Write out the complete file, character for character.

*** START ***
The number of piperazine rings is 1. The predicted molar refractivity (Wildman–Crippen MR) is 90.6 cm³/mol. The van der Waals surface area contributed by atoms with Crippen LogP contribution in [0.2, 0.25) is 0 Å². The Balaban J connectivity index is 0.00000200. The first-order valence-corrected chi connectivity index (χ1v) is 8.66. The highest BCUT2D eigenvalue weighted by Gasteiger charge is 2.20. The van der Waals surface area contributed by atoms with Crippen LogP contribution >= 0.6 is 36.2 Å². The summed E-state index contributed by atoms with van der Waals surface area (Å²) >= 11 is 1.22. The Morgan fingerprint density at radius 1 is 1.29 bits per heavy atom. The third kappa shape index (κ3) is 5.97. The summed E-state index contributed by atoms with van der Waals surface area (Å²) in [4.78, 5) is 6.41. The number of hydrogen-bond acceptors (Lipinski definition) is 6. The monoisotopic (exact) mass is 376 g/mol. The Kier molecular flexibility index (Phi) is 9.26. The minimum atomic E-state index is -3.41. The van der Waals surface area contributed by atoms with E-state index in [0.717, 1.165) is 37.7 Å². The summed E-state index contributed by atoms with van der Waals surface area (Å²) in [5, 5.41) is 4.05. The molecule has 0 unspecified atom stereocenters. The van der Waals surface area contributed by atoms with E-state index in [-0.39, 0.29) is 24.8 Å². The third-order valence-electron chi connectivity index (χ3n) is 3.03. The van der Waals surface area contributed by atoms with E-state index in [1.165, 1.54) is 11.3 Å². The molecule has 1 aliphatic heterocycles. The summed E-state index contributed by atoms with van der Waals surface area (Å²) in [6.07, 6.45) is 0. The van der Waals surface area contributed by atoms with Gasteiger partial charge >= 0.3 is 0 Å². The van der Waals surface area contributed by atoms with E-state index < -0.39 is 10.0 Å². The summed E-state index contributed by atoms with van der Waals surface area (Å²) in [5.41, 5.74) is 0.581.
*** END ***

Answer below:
The number of piperazine rings is 1. The predicted molar refractivity (Wildman–Crippen MR) is 90.6 cm³/mol. The van der Waals surface area contributed by atoms with Crippen LogP contribution in [0.2, 0.25) is 0 Å². The Balaban J connectivity index is 0.00000200. The first-order valence-corrected chi connectivity index (χ1v) is 8.66. The highest BCUT2D eigenvalue weighted by Gasteiger charge is 2.20. The van der Waals surface area contributed by atoms with Crippen LogP contribution >= 0.6 is 36.2 Å². The summed E-state index contributed by atoms with van der Waals surface area (Å²) >= 11 is 1.22. The Morgan fingerprint density at radius 1 is 1.29 bits per heavy atom. The third kappa shape index (κ3) is 5.97. The summed E-state index contributed by atoms with van der Waals surface area (Å²) in [4.78, 5) is 6.41. The number of hydrogen-bond acceptors (Lipinski definition) is 6. The monoisotopic (exact) mass is 376 g/mol. The Kier molecular flexibility index (Phi) is 9.26. The minimum atomic E-state index is -3.41. The van der Waals surface area contributed by atoms with E-state index in [0.717, 1.165) is 37.7 Å². The summed E-state index contributed by atoms with van der Waals surface area (Å²) in [5, 5.41) is 4.05. The molecule has 0 unspecified atom stereocenters. The van der Waals surface area contributed by atoms with E-state index in [-0.39, 0.29) is 24.8 Å². The third-order valence-electron chi connectivity index (χ3n) is 3.03. The van der Waals surface area contributed by atoms with E-state index in [1.165, 1.54) is 11.3 Å². The molecule has 1 aliphatic heterocycles. The summed E-state index contributed by atoms with van der Waals surface area (Å²) in [6.07, 6.45) is 0. The van der Waals surface area contributed by atoms with Gasteiger partial charge >= 0.3 is 0 Å². The van der Waals surface area contributed by atoms with E-state index < -0.39 is 10.0 Å². The summed E-state index contributed by atoms with van der Waals surface area (Å²) in [5.41, 5.74) is 0.581.